October 10, 2007 | Myrna Anderson

A renowned literary theorist will speak at Calvin College this month on connections between literature and Scripture.

A renowned literary theorist will speak at Calvin College this month on the connections between literature and Scripture.

J. Hillis Miller's talk is titled “Literature and Scripture: An Impossible Filiation” and will be delivered on Oct. 18 at 7 p.m. in, appropriately enough, the Calvin Chapel. It is free and open to all.

Miller is considered one of the most significant North American literary critics of the 20th century. A prolific theorist and critic, he earned fame in the 1980s as one of the four Yale School critics, a group Calvin English professor Jennifer Williams says was largely responsible for introducing deconstruction to American literary studies.

At Calvin, Miller will discuss the relation between literature and Scripture, taking Toni Morrison's novel Beloved and Dante's classic The Divine Comedy as examples of literature, and the Abraham and Isaac story and the Mary Magdalene story at the end of Luke (her recognition of the risen Christ) as examples of Scriptural stories.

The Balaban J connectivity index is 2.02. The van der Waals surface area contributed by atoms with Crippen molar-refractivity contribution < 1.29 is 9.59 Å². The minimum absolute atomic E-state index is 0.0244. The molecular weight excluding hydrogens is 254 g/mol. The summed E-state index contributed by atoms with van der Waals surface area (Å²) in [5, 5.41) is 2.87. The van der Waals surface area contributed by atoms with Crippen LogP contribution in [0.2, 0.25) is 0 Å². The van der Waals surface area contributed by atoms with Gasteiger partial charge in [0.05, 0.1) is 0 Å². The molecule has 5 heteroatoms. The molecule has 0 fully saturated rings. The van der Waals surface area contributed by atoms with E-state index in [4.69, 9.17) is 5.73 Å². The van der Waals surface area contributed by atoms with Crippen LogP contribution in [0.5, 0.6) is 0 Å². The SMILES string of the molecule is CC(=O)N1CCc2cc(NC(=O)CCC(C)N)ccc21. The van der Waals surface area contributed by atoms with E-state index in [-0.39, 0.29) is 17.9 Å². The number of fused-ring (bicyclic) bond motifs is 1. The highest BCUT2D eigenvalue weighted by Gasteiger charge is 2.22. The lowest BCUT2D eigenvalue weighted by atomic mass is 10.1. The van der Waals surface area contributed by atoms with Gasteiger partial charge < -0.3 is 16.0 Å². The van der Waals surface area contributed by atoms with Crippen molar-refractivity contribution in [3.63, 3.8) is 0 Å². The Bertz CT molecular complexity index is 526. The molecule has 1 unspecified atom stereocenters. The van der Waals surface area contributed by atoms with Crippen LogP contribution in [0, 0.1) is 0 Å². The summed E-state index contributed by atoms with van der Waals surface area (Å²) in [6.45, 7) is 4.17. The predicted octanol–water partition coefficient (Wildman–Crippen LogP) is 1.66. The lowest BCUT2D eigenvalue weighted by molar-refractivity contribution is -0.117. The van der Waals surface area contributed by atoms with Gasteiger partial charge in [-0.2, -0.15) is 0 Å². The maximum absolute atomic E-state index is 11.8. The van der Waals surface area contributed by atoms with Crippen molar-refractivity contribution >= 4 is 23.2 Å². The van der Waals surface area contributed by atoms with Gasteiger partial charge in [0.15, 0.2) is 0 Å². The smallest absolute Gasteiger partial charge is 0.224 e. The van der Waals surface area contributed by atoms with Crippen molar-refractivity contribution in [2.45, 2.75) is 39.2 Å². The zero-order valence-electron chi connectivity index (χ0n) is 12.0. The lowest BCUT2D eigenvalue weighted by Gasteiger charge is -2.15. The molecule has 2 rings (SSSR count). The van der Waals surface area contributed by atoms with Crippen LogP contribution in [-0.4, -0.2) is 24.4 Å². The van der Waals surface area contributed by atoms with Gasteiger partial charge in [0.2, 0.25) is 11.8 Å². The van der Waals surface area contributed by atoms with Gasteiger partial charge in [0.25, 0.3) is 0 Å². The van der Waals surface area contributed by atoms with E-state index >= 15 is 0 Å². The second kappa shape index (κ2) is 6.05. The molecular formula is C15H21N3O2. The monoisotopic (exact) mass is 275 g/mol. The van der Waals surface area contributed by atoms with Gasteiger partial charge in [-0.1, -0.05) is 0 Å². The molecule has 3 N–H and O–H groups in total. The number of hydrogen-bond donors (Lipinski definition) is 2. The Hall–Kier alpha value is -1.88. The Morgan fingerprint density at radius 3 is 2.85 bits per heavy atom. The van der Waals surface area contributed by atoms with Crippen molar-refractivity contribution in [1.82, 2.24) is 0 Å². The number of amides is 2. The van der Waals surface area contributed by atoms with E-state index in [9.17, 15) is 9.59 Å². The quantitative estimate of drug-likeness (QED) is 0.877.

Miller will claim they make quite different claims on the reader's allegiance, but that Western literature, even the most secular, inherits essential things from Scripture.

“He also will discuss the so-called ‘turn to religion’ in the humanities today from the perspective of a long career that has seen fads come and go and religion relocate in university life,” said Williams.

The talk is sponsored by the Calvin Center for Christian Scholarship, the Office of the Provost, the Department of English and the Department of Communication Arts and Sciences.

Miller will also be holding office hours for interested faculty and students while in Grand Rapids and will lead an informal student retreat on the vocation of majoring in the humanities.

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